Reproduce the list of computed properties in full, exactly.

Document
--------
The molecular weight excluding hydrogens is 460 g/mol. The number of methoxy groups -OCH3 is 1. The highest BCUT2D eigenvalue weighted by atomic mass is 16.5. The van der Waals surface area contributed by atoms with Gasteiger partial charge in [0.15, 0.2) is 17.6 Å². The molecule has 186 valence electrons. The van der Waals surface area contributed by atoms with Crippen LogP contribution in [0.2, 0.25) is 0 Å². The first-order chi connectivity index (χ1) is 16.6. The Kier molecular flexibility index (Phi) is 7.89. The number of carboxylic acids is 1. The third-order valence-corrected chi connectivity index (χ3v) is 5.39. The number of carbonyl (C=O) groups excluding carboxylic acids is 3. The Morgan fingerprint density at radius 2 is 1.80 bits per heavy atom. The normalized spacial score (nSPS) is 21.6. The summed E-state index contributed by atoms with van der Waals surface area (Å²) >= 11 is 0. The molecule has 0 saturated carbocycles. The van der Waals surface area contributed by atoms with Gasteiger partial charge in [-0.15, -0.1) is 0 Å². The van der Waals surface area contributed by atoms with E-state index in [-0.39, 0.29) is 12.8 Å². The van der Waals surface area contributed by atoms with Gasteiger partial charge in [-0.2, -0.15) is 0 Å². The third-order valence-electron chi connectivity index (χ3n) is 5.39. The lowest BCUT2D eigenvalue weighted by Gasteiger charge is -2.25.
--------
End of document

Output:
The molecular weight excluding hydrogens is 460 g/mol. The number of methoxy groups -OCH3 is 1. The highest BCUT2D eigenvalue weighted by atomic mass is 16.5. The van der Waals surface area contributed by atoms with Gasteiger partial charge in [0.15, 0.2) is 17.6 Å². The molecule has 186 valence electrons. The van der Waals surface area contributed by atoms with Crippen LogP contribution in [0.2, 0.25) is 0 Å². The first-order chi connectivity index (χ1) is 16.6. The Kier molecular flexibility index (Phi) is 7.89. The number of carboxylic acids is 1. The third-order valence-corrected chi connectivity index (χ3v) is 5.39. The number of carbonyl (C=O) groups excluding carboxylic acids is 3. The Morgan fingerprint density at radius 2 is 1.80 bits per heavy atom. The normalized spacial score (nSPS) is 21.6. The summed E-state index contributed by atoms with van der Waals surface area (Å²) >= 11 is 0. The molecule has 0 saturated carbocycles. The van der Waals surface area contributed by atoms with Gasteiger partial charge in [-0.15, -0.1) is 0 Å². The van der Waals surface area contributed by atoms with E-state index in [-0.39, 0.29) is 12.8 Å². The van der Waals surface area contributed by atoms with Gasteiger partial charge in [-0.2, -0.15) is 0 Å². The third-order valence-electron chi connectivity index (χ3n) is 5.39. The lowest BCUT2D eigenvalue weighted by Gasteiger charge is -2.25.